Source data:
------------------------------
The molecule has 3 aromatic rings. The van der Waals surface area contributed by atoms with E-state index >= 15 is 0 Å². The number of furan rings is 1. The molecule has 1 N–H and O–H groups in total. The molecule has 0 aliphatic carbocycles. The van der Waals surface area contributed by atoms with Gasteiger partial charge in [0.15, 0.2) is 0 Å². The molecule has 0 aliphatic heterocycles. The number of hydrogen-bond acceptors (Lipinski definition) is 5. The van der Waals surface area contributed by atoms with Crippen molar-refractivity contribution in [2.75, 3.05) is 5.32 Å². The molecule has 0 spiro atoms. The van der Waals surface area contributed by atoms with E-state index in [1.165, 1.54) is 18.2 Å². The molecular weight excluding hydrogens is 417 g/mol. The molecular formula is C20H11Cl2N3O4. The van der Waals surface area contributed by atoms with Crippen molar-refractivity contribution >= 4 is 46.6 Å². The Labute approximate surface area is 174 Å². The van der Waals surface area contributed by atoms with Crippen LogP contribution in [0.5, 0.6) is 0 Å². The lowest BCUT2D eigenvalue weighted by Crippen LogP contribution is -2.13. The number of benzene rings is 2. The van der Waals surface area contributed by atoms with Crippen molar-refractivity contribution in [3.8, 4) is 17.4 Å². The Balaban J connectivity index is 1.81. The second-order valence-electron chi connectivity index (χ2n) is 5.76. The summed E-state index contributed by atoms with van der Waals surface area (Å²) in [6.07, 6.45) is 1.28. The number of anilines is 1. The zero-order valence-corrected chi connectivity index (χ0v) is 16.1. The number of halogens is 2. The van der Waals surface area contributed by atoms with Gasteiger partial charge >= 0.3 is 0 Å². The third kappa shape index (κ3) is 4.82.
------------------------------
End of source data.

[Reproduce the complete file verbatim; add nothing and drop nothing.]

The molecule has 3 aromatic rings. The van der Waals surface area contributed by atoms with E-state index >= 15 is 0 Å². The number of furan rings is 1. The molecule has 1 N–H and O–H groups in total. The molecule has 0 aliphatic carbocycles. The van der Waals surface area contributed by atoms with Gasteiger partial charge in [0.15, 0.2) is 0 Å². The molecule has 0 aliphatic heterocycles. The number of hydrogen-bond acceptors (Lipinski definition) is 5. The van der Waals surface area contributed by atoms with Crippen molar-refractivity contribution in [2.75, 3.05) is 5.32 Å². The molecule has 0 spiro atoms. The van der Waals surface area contributed by atoms with E-state index in [1.165, 1.54) is 18.2 Å². The molecular weight excluding hydrogens is 417 g/mol. The molecular formula is C20H11Cl2N3O4. The van der Waals surface area contributed by atoms with Crippen molar-refractivity contribution >= 4 is 46.6 Å². The Labute approximate surface area is 174 Å². The van der Waals surface area contributed by atoms with Crippen LogP contribution in [0.5, 0.6) is 0 Å². The lowest BCUT2D eigenvalue weighted by Crippen LogP contribution is -2.13. The number of benzene rings is 2. The van der Waals surface area contributed by atoms with Crippen molar-refractivity contribution in [3.8, 4) is 17.4 Å². The Balaban J connectivity index is 1.81. The second-order valence-electron chi connectivity index (χ2n) is 5.76. The summed E-state index contributed by atoms with van der Waals surface area (Å²) in [6.07, 6.45) is 1.28. The number of anilines is 1. The zero-order valence-corrected chi connectivity index (χ0v) is 16.1. The number of halogens is 2. The van der Waals surface area contributed by atoms with Gasteiger partial charge >= 0.3 is 0 Å². The third kappa shape index (κ3) is 4.82.